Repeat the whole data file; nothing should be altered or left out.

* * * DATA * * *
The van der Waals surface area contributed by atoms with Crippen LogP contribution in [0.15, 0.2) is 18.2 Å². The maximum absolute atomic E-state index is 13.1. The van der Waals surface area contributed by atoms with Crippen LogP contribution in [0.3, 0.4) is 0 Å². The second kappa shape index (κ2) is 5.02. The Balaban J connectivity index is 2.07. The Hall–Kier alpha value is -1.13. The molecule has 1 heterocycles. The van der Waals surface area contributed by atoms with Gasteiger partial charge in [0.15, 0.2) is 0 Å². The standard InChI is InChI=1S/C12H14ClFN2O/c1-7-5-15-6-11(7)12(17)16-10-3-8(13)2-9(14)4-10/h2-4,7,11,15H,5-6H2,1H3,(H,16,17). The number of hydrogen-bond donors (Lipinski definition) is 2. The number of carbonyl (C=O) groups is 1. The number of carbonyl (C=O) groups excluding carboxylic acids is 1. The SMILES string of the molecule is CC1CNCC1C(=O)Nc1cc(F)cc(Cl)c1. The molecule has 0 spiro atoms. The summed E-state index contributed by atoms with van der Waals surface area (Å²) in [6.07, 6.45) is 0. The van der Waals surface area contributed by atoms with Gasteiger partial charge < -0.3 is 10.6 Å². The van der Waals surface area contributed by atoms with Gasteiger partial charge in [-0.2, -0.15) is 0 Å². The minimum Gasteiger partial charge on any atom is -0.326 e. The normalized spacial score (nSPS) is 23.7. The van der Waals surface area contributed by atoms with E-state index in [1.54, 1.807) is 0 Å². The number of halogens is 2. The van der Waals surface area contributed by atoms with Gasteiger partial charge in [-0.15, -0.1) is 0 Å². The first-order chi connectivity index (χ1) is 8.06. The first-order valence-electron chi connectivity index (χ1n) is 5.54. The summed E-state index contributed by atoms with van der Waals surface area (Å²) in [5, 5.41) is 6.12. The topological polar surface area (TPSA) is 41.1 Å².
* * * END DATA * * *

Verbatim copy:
The van der Waals surface area contributed by atoms with Crippen LogP contribution in [0.15, 0.2) is 18.2 Å². The maximum absolute atomic E-state index is 13.1. The van der Waals surface area contributed by atoms with Crippen LogP contribution in [0.3, 0.4) is 0 Å². The second kappa shape index (κ2) is 5.02. The Balaban J connectivity index is 2.07. The Hall–Kier alpha value is -1.13. The molecule has 1 heterocycles. The van der Waals surface area contributed by atoms with Gasteiger partial charge in [0.15, 0.2) is 0 Å². The standard InChI is InChI=1S/C12H14ClFN2O/c1-7-5-15-6-11(7)12(17)16-10-3-8(13)2-9(14)4-10/h2-4,7,11,15H,5-6H2,1H3,(H,16,17). The number of hydrogen-bond donors (Lipinski definition) is 2. The number of carbonyl (C=O) groups is 1. The number of carbonyl (C=O) groups excluding carboxylic acids is 1. The SMILES string of the molecule is CC1CNCC1C(=O)Nc1cc(F)cc(Cl)c1. The molecule has 0 spiro atoms. The summed E-state index contributed by atoms with van der Waals surface area (Å²) in [6.07, 6.45) is 0. The van der Waals surface area contributed by atoms with Gasteiger partial charge < -0.3 is 10.6 Å². The van der Waals surface area contributed by atoms with Gasteiger partial charge in [-0.2, -0.15) is 0 Å². The minimum Gasteiger partial charge on any atom is -0.326 e. The normalized spacial score (nSPS) is 23.7. The van der Waals surface area contributed by atoms with E-state index in [1.54, 1.807) is 0 Å². The number of halogens is 2. The van der Waals surface area contributed by atoms with Gasteiger partial charge in [-0.15, -0.1) is 0 Å². The first-order chi connectivity index (χ1) is 8.06. The first-order valence-electron chi connectivity index (χ1n) is 5.54. The summed E-state index contributed by atoms with van der Waals surface area (Å²) in [5, 5.41) is 6.12. The topological polar surface area (TPSA) is 41.1 Å².